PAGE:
I am trying to remember what troubled me about world affairs before Brexit.
The Cuban missile crisis was a bummer. I was in primary school at the time yet, despite my extreme youth, was deeply affected by it. It must have been all those terrified grownups that unnerved me.
Then there was the assassination of John F. Kennedy. And Robert Kennedy. And Martin Luther King Jr. Those were a tough few years. I was starting to understand that despite the sixties call for peace and love the world could be a hateful place. I didn't know the half of it.
Next along - The Troubles. That was a long, drawn-out nightmare. And the thing is, most of the time life went on as usual. Ordinary things kept happening while extraordinary events became the new normal. Loyalist strikes, tit-for-tat killings, the crump of car bombs on a summer evening, terrible atrocities thought about for a while then forgotten when the next one happened along. Sometimes I tuned out, to the extent that even decades later, I'd read about some horror and realise that I didn't remember anything about it.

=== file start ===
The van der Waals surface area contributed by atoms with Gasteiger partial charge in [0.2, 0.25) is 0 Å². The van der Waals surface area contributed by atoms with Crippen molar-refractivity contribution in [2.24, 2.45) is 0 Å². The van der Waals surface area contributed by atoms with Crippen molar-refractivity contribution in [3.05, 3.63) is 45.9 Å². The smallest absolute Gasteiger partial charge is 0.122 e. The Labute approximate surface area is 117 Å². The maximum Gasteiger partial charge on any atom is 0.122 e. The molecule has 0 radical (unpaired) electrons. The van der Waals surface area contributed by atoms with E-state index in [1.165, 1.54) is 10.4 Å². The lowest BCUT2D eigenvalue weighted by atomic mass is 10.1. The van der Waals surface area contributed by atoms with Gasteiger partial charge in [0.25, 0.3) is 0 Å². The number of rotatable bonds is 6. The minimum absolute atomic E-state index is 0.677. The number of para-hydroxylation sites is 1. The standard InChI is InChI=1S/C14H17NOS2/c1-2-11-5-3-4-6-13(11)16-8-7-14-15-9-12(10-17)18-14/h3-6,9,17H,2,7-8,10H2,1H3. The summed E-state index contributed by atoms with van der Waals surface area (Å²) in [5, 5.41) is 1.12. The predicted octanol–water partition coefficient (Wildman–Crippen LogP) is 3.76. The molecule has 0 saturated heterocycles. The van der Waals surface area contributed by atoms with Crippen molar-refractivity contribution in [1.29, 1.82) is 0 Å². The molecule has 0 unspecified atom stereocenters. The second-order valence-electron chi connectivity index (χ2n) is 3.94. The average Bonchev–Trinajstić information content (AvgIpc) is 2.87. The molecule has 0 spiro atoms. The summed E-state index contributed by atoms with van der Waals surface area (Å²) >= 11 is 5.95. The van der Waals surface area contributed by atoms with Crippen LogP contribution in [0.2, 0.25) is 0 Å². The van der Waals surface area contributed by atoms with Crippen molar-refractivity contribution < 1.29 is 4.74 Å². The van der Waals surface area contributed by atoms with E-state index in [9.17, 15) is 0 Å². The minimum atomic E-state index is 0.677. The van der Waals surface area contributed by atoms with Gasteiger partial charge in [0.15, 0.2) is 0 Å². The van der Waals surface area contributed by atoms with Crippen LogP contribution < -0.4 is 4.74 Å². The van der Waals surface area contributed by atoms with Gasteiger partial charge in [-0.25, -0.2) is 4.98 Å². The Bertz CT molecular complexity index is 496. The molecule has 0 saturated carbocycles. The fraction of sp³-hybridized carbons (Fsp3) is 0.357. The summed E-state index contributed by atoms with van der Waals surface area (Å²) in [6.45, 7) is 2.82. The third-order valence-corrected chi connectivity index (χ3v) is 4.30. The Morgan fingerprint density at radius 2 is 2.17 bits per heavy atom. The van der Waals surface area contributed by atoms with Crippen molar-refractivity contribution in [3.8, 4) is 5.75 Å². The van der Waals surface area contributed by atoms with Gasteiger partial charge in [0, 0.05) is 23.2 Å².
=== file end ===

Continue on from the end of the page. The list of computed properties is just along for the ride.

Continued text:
Outside Ireland, there was the Cold War which I didn't understand except that there was always the threat of nuclear war. Then there was (not in order) the Falklands War, the Gulf Wars, famines in Ethiopia, Bangladesh and Sudan, Greenham Common, global warming and Aids.
Then came a time that things looked brighter. The Good Friday Agreement brought some sort of peace and normality to Northern Ireland and it seemed we could hope for better times. Of course, wars, atrocities and injustices continued elsewhere but they could be kept at a safe distance.
Until Omagh plunged Northern Ireland right back into the nightmare. For months afterwards, I could recite the name of every single victim.
Where's the hope in all this? I started writing this blog to remember other world events that worried and tormented me before Brexit. I was looking for a sense of proportion and instead, saddened myself even more. It all seems a bit hopeless at the moment.
Tomorrow, if I am not too consumed with fatigue, I should write about The Sunflower Field, a positive and helpful endeavour in a sad and sorry world.